House Ethics Details Charges Against Rep. Waters : The Two-Way The House ethics panel detailed its charges against Rep. Maxine Waters, a California Democrat.
NPR logo House Ethics Details Charges Against Rep. Waters

House Ethics Details Charges Against Rep. Waters

House Financial Services Committee Chairman Rep. Barney Frank, D-Mass. talks to committee member and fellow Democrat Rep. Maxine Waters of California in October 2009. Harry Hamburg/FR170004 AP hide caption

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Harry Hamburg/FR170004 AP

The House Committee on Standards of Official Conduct made public Monday details of what it alleges were Rep. Maxine Waters' violations of the chamber's ethics rules as it released the formal charges against her.

The charges confirm what the California Democrat said about her 2008 request for a meeting between Treasury officials and officers of a financial-industry trade group to discuss the effect regulatory actions were having on minority banks.

But the charges also raise inescapable suspicions because the only officials from the National Bankers Association or NBA, a group that represents minority-owned banks, at the meeting were both from OneUnited Bank, an institution on whose board Waters' husband sat on and owned shares of.

According to the meeting, the CEO and senior counsel of OneUnited asked Treasury officials at the meeting for $50 million to make up for a loss they said the bank sustained when federal regulators placed it under conservatorship.

Waters' husband, Sidney Williams, had 3,500 shares in OneUnited which fell to almost half of their prior value after conservatorship, going from more than $350,000 in value in 2007 to $175,000 in Sept. 2008.

The document of charges says that in September 2008, Waters even talked with Rep. Barney Frank, chair of the House Financial Services Committee about her husband having been on OneUnited's board. Waters is a member of Frank's committee.

The document says:

Representative Frank told Respondent not to get involved and that he would handle the issues related to OneUnited.

Respondent did not instruct her chief of staff, Mikael Moore, to refrain from assisting OneUnited.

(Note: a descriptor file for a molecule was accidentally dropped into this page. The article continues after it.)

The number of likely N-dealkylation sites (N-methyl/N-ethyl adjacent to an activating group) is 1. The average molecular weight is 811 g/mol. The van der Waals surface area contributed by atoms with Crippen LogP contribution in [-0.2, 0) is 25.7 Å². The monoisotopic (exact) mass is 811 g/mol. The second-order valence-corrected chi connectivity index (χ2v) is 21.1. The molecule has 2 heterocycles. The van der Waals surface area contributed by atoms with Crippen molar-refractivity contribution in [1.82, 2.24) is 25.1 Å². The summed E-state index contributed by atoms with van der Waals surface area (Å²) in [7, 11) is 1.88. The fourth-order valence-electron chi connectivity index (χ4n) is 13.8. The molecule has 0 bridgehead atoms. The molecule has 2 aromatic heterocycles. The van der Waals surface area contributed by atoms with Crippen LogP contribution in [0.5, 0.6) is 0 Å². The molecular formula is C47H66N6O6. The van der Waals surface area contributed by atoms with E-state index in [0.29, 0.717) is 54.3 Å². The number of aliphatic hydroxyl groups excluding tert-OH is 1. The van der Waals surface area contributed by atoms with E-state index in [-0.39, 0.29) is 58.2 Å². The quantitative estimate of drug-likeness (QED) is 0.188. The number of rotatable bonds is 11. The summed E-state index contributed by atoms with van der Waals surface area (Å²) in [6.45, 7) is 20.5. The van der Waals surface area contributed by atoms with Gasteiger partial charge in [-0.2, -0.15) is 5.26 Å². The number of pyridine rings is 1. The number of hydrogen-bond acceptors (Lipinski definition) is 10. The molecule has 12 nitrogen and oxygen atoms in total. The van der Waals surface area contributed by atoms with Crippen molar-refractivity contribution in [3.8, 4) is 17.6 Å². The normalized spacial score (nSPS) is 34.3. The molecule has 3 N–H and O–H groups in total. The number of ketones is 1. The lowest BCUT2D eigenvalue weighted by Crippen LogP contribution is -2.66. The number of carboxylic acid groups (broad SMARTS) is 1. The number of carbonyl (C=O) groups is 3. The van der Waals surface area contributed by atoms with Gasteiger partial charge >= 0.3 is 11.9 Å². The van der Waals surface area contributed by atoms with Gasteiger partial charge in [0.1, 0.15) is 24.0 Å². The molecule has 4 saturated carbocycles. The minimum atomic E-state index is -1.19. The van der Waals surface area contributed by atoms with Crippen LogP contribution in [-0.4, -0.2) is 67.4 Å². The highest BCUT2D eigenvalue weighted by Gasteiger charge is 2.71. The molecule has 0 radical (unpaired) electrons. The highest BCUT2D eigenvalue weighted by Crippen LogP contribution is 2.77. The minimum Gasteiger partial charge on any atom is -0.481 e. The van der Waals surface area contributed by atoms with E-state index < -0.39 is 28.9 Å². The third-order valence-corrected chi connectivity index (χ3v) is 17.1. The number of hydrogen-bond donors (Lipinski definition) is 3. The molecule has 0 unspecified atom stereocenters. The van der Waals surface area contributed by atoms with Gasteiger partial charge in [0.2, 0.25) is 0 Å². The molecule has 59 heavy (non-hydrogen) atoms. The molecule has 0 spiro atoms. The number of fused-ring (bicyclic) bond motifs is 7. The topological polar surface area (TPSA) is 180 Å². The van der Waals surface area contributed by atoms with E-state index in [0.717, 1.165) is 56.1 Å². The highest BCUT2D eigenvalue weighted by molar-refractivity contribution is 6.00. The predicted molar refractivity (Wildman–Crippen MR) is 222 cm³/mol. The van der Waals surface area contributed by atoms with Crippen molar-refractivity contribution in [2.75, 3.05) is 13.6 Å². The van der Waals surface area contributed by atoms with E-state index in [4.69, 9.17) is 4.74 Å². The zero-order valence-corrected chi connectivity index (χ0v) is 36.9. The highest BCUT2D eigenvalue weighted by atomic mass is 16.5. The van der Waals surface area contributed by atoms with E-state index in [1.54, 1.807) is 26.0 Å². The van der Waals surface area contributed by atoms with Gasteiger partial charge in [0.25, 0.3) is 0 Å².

Her chief of staff, who also happened to be her grandson, indeed, continued to advocate on OneUnited's behalf, according to the document.

His work included helping to draft legislation to let Treasury buy mortgage assets from banks, including OneUnited.

Eventually, OneUnited received an investment of private money which led to an infusion of funds from Treasury's Troubled Asset Relief Fund or TARP.

All of this kept the shares in OneUnited held by her husband from becoming worthless.

The statement of allegations goes on to say:

Respondent's failure to instruct her "Chief of Staff" to refrain from assisting OneUnited after Respondent realized that she "should not be involved" violated the House rule applicable to behaving at all times in a manner that shall reflect creditably on the House...

Waters has said she did nothing wrong and seeks a public hearing to clear her name.

It's a hearing Democrats aren't exactly looking forward to since it combines with a likely hearing for Rep. Charles Rangel, a New York Democrat.

Rangel, former House Ways and Means chairman, has been charged with misusing his office and failing to make proper financial disclosures, report certain income and pay the necessary taxes when they were initially due.

And all of this comes against the backdrop of mid-term elections in which even the most optimistic Democrats expect to lose a significant number of House seats. There's even some thought that the Republicans could recapture the House majority.